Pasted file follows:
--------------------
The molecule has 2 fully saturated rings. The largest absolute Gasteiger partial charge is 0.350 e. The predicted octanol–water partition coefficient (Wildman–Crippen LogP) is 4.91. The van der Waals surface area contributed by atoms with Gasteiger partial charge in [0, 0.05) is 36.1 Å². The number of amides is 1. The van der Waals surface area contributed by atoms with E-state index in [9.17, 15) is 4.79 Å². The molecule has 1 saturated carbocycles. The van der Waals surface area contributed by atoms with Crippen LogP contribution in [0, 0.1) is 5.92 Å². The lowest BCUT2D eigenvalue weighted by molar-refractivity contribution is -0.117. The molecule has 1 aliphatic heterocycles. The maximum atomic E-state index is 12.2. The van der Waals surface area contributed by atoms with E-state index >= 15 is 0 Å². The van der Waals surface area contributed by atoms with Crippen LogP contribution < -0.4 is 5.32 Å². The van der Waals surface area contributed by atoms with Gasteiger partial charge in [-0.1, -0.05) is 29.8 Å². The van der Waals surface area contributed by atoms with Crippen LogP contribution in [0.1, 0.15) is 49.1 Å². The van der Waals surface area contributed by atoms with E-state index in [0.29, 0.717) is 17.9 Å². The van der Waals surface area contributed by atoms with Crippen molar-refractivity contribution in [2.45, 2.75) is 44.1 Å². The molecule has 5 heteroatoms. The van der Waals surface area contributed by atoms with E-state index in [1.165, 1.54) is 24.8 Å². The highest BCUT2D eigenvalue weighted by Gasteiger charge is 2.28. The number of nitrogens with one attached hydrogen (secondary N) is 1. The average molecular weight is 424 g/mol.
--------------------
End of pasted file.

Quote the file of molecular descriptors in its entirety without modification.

The molecule has 2 fully saturated rings. The largest absolute Gasteiger partial charge is 0.350 e. The predicted octanol–water partition coefficient (Wildman–Crippen LogP) is 4.91. The van der Waals surface area contributed by atoms with Gasteiger partial charge in [0, 0.05) is 36.1 Å². The number of amides is 1. The van der Waals surface area contributed by atoms with E-state index in [9.17, 15) is 4.79 Å². The molecule has 1 saturated carbocycles. The van der Waals surface area contributed by atoms with Crippen LogP contribution in [0, 0.1) is 5.92 Å². The lowest BCUT2D eigenvalue weighted by molar-refractivity contribution is -0.117. The molecule has 1 aliphatic heterocycles. The maximum atomic E-state index is 12.2. The van der Waals surface area contributed by atoms with E-state index >= 15 is 0 Å². The van der Waals surface area contributed by atoms with Crippen LogP contribution < -0.4 is 5.32 Å². The van der Waals surface area contributed by atoms with Gasteiger partial charge in [-0.1, -0.05) is 29.8 Å². The van der Waals surface area contributed by atoms with Crippen LogP contribution in [0.1, 0.15) is 49.1 Å². The van der Waals surface area contributed by atoms with E-state index in [0.29, 0.717) is 17.9 Å². The van der Waals surface area contributed by atoms with Crippen molar-refractivity contribution in [2.45, 2.75) is 44.1 Å². The molecule has 5 heteroatoms. The van der Waals surface area contributed by atoms with E-state index in [1.165, 1.54) is 24.8 Å². The highest BCUT2D eigenvalue weighted by Gasteiger charge is 2.28. The number of nitrogens with one attached hydrogen (secondary N) is 1. The average molecular weight is 424 g/mol.